Monday, December 27, 2010

Opinion: Is it better to know your Alzheimer's risk

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New York Times

A few prominanr doctors weigh in on the subject

The decision to offer a test for Alzheimer’s disease should be based on its accuracy and reliability, not on concerns about causing psychological harm by giving a grim diagnosis.

In my experience as a physician, patients are resilient in the face of adversity. When confronted with bad news, they make positive changes in their lives, strengthen their relationships with others and make preparations for the future. They do not need our protection, but rather our support.

At some point I may be told I have the disease that will be my undoing. When that day comes I hope that my doctor will respect me enough to tell me the truth so my family and I can face the future with courage and dignity.

Mahesh Swaminathan
New York, Dec. 20, 2010

The writer is an infectious-disease specialist at Mount Sinai School of Medicine.

To the Editor:

I understand that there is no cure for Alzheimer’s disease and that little if anything can be done to postpone it or to treat it once it is manifest. But that is a clinical, medical rationale for withholding the diagnosis.

I am all too aware of what having that information means since my mother died of Alzheimer-related causes. Nevertheless, I most definitely do want to know if the same fate is in store for me so that I can begin to plan the rest of my life while I am still “in charge.”

Most important, I would invest my savings in a supportive, long-term living arrangement, one that I would choose, on my own terms. And I would decide myself what to do with all my “stuff” — my books, collections, clothing and furniture.

And then I would try to live every hour of every day with eyes and ears wide open, savoring the sights and sounds of this life as best I can, for as long as I possibly can.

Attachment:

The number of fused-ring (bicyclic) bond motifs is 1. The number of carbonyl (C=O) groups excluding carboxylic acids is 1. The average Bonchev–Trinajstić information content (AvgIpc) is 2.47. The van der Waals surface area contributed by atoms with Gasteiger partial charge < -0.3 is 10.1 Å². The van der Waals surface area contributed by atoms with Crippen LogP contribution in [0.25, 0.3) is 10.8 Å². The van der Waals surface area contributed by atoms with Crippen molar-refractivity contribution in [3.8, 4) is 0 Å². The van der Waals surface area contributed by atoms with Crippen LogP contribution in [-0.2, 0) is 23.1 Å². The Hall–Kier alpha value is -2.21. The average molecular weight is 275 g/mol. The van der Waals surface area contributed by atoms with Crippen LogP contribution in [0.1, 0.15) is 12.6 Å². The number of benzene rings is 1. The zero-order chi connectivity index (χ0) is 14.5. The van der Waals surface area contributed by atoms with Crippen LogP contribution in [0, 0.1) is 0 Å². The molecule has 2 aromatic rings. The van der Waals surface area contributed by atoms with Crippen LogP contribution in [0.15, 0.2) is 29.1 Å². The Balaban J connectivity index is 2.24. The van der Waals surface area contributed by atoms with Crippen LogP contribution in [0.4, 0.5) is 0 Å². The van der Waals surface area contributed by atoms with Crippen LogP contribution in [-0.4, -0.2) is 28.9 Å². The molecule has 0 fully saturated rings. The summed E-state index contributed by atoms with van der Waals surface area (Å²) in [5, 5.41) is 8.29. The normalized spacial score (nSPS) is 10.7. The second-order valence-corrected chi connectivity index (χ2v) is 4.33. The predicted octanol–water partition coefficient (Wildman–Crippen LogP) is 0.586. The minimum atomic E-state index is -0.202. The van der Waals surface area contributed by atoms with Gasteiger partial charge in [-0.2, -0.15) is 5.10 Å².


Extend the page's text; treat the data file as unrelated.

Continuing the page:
Lois Bloom
Sandestin, Fla., Dec. 19, 2010

To the Editor:

Thinking of elderly patients whom I’ve known for years, I am nearly certain that informing patients of the diagnosis of Alzheimer’s disease as early as possible, or telling them of an increased risk of the disease, will be harmful on the whole.

We don’t exactly know what Alzheimer’s disease is. There are lots of different kinds of dementia, and the concept of “normal” human aging is very poorly understood.

Further, the harms can be serious; some patients may even consider assisted suicide. Several studies have been done about patients who are worried that they have Alzheimer’s. There is very real suffering involved in the anticipation, and the suffering can begin years before there is any demonstrable abnormality or disability. The diagnosis is sometimes and inexplicably shameful.

If I am to get Alzheimer’s at age 70, at what age would I like to know this? Never. I would like to notice at age 75 that my wife and kids are becoming at once oddly solicitous and a bit patronizing.

Thomas E. Finucane
Baltimore, Dec. 18, 2010

The writer is a doctor specializing in geriatrics and a professor at Johns Hopkins University School of Medicine.

To the Editor:

Anyone who has seen Alzheimer’s disease in the vacant eyes of his or her loved ones fears nothing more than seeing it in the mirror. As the caregiver for the past 17 years for both my husband (early onset Alzheimer’s) and my mother (late onset), I had a genetic screening three years ago that indicated a gene variant that puts me at increased risk.

So when doctors ask why we should test until we can effectively treat, I would respond that we, as a baby boom generation of potential victims, own that decision — not our doctors.

We should test and count ourselves among the “worried well.” Because putting our own lives on the line can take the Alzheimer’s debate out of the closet of private suffering and into the town hall of political action. We should test because hiding from the future is no longer smart living.

Knowing our risk, we would be more inclined to enlist for clinical trials. Early diagnostic testing is one way to act against Alzheimer’s, rather than waiting to be acted upon.

As a generation, we must refuse to forget who we are. This means daring to know our future.

Meryl Comer
President, Geoffrey Beene
Foundation Alzheimer’s Initiative
Washington, Dec. 19, 2010

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